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Asthma Symptoms Kicking Up? Check Your Exposure to Air Pollution

An article in the October issue of Annals of Allergy, Asthma & Immunology, explores the case of a woman who suffers from asthma, and, along with her doctor, realizes that by changing her bike route to and from work every day, she can cut down on the pollution to which she’s exposed, thereby improving her asthma symptoms.

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EMBARGOED

A reporter's PressPass is required to access this story until the embargo expires on 6-Oct-2014 6:00 AM EDT

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Mymetics’ Promising HIV Vaccine Candidate Obtains Funding to Begin Study at Texas Biomedical Research Institute

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Mymetics Corporation (OTCQB: MYMX) announced today that its innovative HIV vaccine candidate will enter a new preclinical trial to confirm results obtained in a previous trial. Research is to be funded by the Bill & Melinda Gates Foundation. The study will be led by Dr. Ruth Ruprecht, Scientist & Director of the Texas Biomed AIDS Research Program.

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Johns Hopkins Experts Say Open Payments Database Casts Shadows, Not Light

A federal, public database launched September 30 with the intention of bringing transparency to financial relationships between physicians and industry may instead result in opacity and misinterpretation, according to experts in bioethics, clinical care and public health at Johns Hopkins.

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Nursing Science, Evidence, and Policy Recommendations for Creating a Culture of Health in Home Care

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A “Frenemy” in Parkinson’s Disease Takes to Crowdsourcing

Researchers have found that a key neuronal protein called alpha-synuclein normally gathers in synapses, where aggregates of it help regulate neurotransmissions. In overabundance, though, a-synuclein can choke off communication altogether, leading to neuronal death and related diseases.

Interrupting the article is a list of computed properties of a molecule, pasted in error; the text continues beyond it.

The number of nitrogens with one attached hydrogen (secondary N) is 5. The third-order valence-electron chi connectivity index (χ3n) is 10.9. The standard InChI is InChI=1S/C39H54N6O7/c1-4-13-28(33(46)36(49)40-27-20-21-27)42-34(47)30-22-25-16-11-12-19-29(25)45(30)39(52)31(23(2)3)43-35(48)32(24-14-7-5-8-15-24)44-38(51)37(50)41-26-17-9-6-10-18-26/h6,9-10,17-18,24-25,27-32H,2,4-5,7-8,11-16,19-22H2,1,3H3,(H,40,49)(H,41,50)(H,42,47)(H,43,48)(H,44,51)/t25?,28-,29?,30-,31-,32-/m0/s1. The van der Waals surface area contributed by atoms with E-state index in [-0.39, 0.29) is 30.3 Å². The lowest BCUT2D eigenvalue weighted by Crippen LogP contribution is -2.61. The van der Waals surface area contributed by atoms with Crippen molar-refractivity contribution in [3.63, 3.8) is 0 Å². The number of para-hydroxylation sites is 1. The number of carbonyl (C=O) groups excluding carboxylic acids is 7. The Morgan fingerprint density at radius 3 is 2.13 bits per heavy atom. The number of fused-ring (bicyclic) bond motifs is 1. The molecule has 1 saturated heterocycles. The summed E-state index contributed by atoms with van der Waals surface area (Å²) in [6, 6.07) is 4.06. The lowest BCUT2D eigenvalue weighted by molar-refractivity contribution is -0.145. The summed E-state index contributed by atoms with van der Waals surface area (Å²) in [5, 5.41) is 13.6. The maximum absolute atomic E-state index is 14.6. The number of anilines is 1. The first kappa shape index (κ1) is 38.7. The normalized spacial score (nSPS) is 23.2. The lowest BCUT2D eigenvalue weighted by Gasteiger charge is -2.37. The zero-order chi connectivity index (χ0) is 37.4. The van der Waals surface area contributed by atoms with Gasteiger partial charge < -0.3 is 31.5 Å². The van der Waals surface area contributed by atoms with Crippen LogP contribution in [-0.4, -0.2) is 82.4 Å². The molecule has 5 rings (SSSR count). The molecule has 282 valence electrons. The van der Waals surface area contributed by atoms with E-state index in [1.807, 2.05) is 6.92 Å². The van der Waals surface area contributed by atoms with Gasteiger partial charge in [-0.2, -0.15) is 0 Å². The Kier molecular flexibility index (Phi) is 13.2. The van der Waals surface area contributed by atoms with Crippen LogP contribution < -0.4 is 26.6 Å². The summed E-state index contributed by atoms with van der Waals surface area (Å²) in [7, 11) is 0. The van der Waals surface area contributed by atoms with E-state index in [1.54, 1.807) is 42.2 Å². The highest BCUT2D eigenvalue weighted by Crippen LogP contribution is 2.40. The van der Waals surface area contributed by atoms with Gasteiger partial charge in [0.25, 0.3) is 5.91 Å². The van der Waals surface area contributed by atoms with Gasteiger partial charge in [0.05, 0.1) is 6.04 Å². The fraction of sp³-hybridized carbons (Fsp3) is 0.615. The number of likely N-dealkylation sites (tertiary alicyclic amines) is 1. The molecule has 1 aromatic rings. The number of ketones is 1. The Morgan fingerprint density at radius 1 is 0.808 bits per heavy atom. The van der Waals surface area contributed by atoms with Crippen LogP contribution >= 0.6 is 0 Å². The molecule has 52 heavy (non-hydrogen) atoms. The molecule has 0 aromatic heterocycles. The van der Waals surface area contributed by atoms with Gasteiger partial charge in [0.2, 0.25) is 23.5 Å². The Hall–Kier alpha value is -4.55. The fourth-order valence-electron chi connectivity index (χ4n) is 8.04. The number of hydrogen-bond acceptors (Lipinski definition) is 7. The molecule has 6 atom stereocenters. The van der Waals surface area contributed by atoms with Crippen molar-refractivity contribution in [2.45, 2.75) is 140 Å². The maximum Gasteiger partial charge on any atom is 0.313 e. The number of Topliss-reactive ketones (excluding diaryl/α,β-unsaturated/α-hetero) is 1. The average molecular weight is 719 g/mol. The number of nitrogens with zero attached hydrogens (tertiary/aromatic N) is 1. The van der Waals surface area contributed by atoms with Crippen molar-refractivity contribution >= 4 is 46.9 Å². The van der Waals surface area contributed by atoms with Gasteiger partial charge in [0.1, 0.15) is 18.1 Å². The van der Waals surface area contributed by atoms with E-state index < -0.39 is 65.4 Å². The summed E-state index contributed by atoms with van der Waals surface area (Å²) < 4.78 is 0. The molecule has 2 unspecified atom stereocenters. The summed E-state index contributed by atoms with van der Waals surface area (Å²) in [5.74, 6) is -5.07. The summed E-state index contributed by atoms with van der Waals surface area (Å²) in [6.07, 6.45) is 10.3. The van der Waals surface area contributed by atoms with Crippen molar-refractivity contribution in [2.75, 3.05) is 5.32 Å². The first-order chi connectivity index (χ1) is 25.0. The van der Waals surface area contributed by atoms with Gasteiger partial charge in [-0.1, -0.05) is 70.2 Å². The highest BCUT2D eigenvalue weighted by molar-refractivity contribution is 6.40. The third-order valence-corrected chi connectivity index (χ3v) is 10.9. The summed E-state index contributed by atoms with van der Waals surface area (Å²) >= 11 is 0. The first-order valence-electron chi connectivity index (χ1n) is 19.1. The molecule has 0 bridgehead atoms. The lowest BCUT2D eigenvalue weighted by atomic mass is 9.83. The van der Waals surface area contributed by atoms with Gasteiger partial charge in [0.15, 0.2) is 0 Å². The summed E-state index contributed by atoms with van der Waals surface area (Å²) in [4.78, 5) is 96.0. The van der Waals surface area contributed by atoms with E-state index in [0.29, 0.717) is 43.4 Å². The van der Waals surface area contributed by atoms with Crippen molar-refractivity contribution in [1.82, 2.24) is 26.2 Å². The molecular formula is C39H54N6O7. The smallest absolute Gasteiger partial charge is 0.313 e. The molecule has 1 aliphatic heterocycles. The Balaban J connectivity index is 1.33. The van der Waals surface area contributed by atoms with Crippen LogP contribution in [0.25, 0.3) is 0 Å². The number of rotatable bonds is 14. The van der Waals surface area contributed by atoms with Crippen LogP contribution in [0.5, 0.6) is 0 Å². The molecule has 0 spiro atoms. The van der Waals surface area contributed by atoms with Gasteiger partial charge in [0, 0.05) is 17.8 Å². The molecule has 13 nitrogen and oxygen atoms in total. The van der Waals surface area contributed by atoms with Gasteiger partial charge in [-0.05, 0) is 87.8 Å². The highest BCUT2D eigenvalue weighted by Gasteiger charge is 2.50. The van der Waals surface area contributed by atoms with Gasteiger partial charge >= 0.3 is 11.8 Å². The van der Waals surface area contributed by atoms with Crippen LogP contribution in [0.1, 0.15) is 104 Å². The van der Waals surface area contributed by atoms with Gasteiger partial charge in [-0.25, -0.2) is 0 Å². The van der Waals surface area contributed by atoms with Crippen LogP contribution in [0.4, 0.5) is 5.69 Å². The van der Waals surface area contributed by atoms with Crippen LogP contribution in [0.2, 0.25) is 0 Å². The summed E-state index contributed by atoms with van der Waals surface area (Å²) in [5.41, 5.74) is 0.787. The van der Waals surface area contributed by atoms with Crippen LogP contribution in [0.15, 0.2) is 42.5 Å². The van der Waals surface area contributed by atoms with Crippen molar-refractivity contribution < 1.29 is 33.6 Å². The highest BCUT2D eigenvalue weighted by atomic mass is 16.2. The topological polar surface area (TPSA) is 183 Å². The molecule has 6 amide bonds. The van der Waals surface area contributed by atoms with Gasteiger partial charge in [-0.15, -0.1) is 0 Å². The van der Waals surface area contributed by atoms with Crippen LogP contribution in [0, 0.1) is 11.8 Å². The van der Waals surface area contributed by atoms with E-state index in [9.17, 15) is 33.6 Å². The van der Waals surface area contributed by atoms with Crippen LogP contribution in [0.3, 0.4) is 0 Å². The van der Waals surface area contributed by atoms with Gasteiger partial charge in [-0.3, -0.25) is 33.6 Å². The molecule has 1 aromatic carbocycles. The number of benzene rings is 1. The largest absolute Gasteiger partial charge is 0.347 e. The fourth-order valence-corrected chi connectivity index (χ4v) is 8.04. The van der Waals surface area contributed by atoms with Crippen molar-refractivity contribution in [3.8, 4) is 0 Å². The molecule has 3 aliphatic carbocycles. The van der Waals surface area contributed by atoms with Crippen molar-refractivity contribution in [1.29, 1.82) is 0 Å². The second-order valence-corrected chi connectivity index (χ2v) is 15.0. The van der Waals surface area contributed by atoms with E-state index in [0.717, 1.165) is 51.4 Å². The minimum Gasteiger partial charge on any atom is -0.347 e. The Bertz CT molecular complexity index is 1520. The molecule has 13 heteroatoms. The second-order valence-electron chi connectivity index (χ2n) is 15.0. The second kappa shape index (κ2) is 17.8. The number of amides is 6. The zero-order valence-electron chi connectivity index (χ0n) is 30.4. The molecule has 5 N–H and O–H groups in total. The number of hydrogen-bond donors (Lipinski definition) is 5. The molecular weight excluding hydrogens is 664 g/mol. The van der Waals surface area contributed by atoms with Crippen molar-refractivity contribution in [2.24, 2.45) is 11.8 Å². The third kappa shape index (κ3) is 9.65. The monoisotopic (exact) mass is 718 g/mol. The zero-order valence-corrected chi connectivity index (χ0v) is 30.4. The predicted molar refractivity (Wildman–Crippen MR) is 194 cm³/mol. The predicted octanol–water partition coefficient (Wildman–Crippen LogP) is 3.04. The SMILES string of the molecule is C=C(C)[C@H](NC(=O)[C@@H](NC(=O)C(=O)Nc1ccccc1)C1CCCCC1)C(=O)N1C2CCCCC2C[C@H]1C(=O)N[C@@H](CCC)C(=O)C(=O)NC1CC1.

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Cedars-Sinai Presents Conference on Movement Disorder Dystonia for Patients and Families

A multidisciplinary team of experts affiliated with the Cedars-Sinai Movement Disorders Program will present a free conference for patients, families and caregivers on treatment options for dystonia, which causes painful and potentially crippling muscle contractions.

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Mountain Pine Beetles Get a Bad Rap for Wildfires, Study Says

New research led by the University of Wisconsin-Madison and the Washington State Department of Natural Resources provides some of the first rigorous field data to test whether fires that burn in areas impacted by mountain pine beetles are more ecologically severe than in those not attacked by the native bug. In a study published this week, UW-Madison zoology professor Monica Turner and her graduate student, Brian Harvey, show pine beetle outbreaks contributed little to the severity of six wildfires in 2011.

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How Do Lawyers Matter? Study Explores the Question for Low-Income Litigants

A study at the University of Wisconsin-Madison that was recently awarded a two-year $300,000 grant by the National Science Foundation is exploring questions confronting the legal profession in its effort to improve access to justice for low-income unrepresented civil litigants.

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AAN: Risks of Opioids Outweigh Benefits for Headache, Low Back Pain, Other Conditions

According to a new position statement from the American Academy of Neurology (AAN), the risk of death, overdose, addiction or serious side effects with prescription opioids outweigh the benefits in chronic, non-cancer conditions such as headache, fibromyalgia and chronic low back pain. The position paper is published in the September 30, 2014, print issue of Neurology®, the medical journal of the American Academy of Neurology.

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